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Prospect of lower lumber cut in the air

Forestry has been top of mind among Burns Lake residents for the past week as the government has started its public comment period on the Lakes Timber Supply Area (TSA).
Members of the community attend the timber supply analysis open house on May 1, in the Gathering Place in Burns Lake. (Blair McBride photo)

Forestry has been top of mind among Burns Lake residents for the past week as the government has started its public comment period on the Lakes Timber Supply Area (TSA).

On April 29 the Ministry of Forests, Lands, Natural Resource Operations and Rural Development (FLNRORD) released its Lakes TSA Timber Supply Analysis Discussion Paper.

It followed that up two days later with an open house in the Gathering Place, where about 200 people came to read information displays and ask questions of officials from FLNRORD.

It was the second year in a row when public discussion of the regional timber supply drew large crowds to the Gathering Place.

LOOK BACK: Large turnout to discuss annual allowable cut in Burns Lake

No sooner was the discussion paper released when rumours began circulating in the village and on social media that the Annual Allowable Cut (AAC) would be reduced by half and lead to numerous job losses among residents working in forestry.

The current AAC, set in 2011 is 1.6 million cubic metres. The Forest Act stipulates that the chief forester has to determine the AAC of the Lakes TSA every 10 years.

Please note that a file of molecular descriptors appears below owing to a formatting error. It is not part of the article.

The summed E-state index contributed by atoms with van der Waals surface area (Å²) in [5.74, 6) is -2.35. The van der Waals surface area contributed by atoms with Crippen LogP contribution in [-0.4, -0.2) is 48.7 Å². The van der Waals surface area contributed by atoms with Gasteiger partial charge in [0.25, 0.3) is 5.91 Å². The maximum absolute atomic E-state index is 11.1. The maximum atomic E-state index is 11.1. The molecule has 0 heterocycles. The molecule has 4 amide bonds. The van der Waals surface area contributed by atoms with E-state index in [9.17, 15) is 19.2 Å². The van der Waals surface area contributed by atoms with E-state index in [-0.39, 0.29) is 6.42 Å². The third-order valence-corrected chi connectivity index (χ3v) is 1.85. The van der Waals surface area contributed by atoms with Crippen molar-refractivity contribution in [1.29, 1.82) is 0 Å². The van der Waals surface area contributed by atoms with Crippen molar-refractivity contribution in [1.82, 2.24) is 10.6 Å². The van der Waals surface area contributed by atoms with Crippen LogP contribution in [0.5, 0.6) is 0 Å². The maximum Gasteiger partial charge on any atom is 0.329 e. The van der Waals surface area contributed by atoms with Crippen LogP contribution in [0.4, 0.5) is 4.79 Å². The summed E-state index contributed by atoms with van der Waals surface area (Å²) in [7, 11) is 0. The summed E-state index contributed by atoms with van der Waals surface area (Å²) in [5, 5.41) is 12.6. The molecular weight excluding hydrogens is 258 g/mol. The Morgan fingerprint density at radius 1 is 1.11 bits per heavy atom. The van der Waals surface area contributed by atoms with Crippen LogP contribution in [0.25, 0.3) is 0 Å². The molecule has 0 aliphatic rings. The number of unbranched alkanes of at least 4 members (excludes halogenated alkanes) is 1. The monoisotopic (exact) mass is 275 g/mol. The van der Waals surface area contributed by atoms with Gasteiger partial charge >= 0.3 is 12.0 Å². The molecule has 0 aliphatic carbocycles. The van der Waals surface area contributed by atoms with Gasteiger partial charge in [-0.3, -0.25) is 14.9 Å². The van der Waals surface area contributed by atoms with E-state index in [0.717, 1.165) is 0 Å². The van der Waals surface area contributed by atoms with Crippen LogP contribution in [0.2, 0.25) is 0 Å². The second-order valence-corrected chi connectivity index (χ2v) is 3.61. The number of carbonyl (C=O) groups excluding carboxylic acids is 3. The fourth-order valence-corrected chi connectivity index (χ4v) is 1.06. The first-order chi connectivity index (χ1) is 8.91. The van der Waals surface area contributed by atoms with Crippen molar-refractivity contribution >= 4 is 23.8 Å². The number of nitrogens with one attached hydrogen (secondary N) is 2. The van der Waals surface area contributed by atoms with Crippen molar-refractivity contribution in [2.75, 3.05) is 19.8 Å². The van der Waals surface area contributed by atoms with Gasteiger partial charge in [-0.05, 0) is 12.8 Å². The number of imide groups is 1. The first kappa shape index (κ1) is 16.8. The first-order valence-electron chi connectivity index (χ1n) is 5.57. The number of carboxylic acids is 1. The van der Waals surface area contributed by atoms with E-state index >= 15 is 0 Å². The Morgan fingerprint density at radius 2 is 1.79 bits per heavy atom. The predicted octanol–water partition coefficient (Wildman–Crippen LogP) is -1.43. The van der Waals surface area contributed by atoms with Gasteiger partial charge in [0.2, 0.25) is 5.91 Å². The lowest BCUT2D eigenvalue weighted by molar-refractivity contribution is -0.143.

Two sentences in the discussion paper summary are the likely source of the rumours: “The base case forecast for the Lakes TSA has an initial harvest level of 400,000 cubic metres of live volume for 60 years” and “While harvesting this live volume, an additional 400,000 cubic metres per year of dead volume can also be salvaged for the next 10 years.”

But that doesn’t mean the AAC will be reduced by half, as Diane Nicholls, the new provincial chief forester told Lakes District News.

The determination hasn’t been made yet. What we’ve produced is a model that shows - based on the inventory and based on assumptions - this is what it could be,” she said.

Three major factors are behind what is so far looking like a lowered future AAC: changes in tenure and the impacts of Mountain pine beetle and wildfire damage.

Back in 2000, almost all of the harvested timber volume was from volume-based tenures, typically represented by forestry companies. Area-based tenures, such as community forests, First Nations woodlands and woodlots represented a very small part of the harvest.

By 2018 the amount harvested through volume-based tenures had decreased, and the amount from area-based tenures had increased.

“That volume is still there and available for mills to use if they purchase from those licenses but it’s not part of this TSA,” Nicholls said. “There’s a decrease in area size which equates to a decrease in timber available. The timber is still on the land base, it’s just in another place. And accounted for somewhere else.”

The decrease amounts to about 30 per cent (160,000 hectares) after the last timber supply review, and includes lands under the Burns Lake and Chinook community forests and the Lake Babine Nation and Nee Tahi Buhn First Nations woodland licenses.

With the factor of the Mountain pine beetle, it killed about 76 per cent of mature pine trees in the Lakes TSA, or half of the commercially available volume, according to the discussion paper.